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Decarbonizing the Steel Industry Will Pay Rewards

Context

  • The current reliance on coking coal-based steel-making poses environmental issues and accounts for 11% of the nation’s emissions, but India’s steel industry is expected to undergo tremendous expansion, with crude steel production anticipated to reach 435 million tonnes by 2050.
  • In order to lessen this, a quicker switch to steel production using hydrogen combined with a carbon price of $50 per tonne can spur a move to more environmentally friendly steel production.This not only lowers emissions but also gives India the chance to develop a reputable, sustainable centre for the production of green steel, which might result in cost savings and a reduction in overall emissions by 2050.

Relevance:

GS Paper-3: Indian Economy and issues relating to planning, mobilization, of resources, growth, development and employment

Mains Question

Explain the various actions that can be taken to facilitate the decarbonization of the steel industry in India. (150 Words)


Decarbonization.

  • Decarbonization is the process of reducing or eliminating carbon dioxide (CO2) and other greenhouse gas emissions from a variety of economic sectors, including energy, transportation, industry, and agriculture, with the aim of limiting global warming and mitigating climate change.
  • The decarbonization of India’s steel sector is crucial for long-term growth and cutting carbon emissions.

Importance:

  • India’s steel sector is currently responsible for 11% of the nation’s carbon emissions. In order to meet climate targets and lessen the negative effects of climate change, decarbonization is essential.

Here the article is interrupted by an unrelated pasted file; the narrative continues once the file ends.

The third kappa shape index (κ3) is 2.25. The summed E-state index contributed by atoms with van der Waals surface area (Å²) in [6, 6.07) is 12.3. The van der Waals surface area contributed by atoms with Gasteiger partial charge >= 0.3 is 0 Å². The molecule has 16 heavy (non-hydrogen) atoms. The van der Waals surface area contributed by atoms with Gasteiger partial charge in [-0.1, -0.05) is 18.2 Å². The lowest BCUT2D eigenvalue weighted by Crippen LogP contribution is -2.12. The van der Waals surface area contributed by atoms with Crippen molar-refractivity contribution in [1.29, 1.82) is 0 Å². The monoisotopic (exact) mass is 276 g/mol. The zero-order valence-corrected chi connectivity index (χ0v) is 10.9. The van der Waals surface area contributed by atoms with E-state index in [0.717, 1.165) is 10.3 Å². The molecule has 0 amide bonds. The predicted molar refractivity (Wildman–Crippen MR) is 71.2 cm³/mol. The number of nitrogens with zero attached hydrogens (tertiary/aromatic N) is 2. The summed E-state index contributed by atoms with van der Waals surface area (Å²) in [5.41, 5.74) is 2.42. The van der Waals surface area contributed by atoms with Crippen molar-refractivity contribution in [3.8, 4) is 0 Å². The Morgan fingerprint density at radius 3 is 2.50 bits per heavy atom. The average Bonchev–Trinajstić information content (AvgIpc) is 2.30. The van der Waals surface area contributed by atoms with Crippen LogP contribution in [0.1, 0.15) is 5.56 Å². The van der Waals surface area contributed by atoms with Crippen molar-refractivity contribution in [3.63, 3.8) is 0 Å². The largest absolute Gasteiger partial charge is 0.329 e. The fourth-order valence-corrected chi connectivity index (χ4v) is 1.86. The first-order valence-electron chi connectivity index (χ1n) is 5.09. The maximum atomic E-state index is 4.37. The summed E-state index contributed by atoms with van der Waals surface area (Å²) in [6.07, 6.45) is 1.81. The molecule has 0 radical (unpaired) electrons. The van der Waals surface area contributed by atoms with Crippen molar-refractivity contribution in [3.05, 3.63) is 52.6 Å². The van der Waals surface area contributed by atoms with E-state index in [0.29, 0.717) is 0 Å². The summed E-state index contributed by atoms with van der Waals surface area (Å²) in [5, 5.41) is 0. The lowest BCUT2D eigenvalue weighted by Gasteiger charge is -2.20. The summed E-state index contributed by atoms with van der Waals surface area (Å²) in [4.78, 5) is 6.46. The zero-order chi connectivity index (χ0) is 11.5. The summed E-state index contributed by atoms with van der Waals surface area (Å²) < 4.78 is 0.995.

• Sustainable development: By minimising its negative environmental effects and fostering cleaner production methods, decarbonizing the steel industry is consistent with sustainable development objectives.
  • International accords: India’s adherence to global climate agreements like the Paris Agreement requires a transition to low-carbon industries like steel production.
  • Economic opportunities: Establishing a greener steel industry can make India a hub for the production of green steel, luring investments, generating employment, and boosting economic competitiveness.

Challenges

  • Technological barriers: Low-carbon technologies are still being adopted, and there are issues with cost, scalability, and infrastructure development. One example is the production of steel using hydrogen.
  • Cost implications: The switch to decarbonized steel manufacturing may result in higher production costs, which might reduce the industry’s ability to compete and drive up the cost of homes and cars.
  • Resource accessibility: India’s reliance on coking coal for the production of steel presents difficulties in terms of accessibility, quality, and expanding global demand, particularly as the sector grows.

Several steps can be taken to facilitate the decarbonization of the Indian steel industry:

  • CO2 Pricing: Implementing CO2 pricing, such as carbon taxes or carbon trading systems, promotes investments in low-carbon technology and hastens the adoption of hydrogen-based steel production.
    • It gives steel producers incentives to cut emissions and switch to greener production techniques.
  • Material Efficiency: Policies that encourage scrap collecting and recycling are necessary to promote the production of steel from scrap, which produces fewer carbon emissions.
    • This includes establishing centres for collecting, processing, and disassembly in order to scale up domestic steel production using scrap.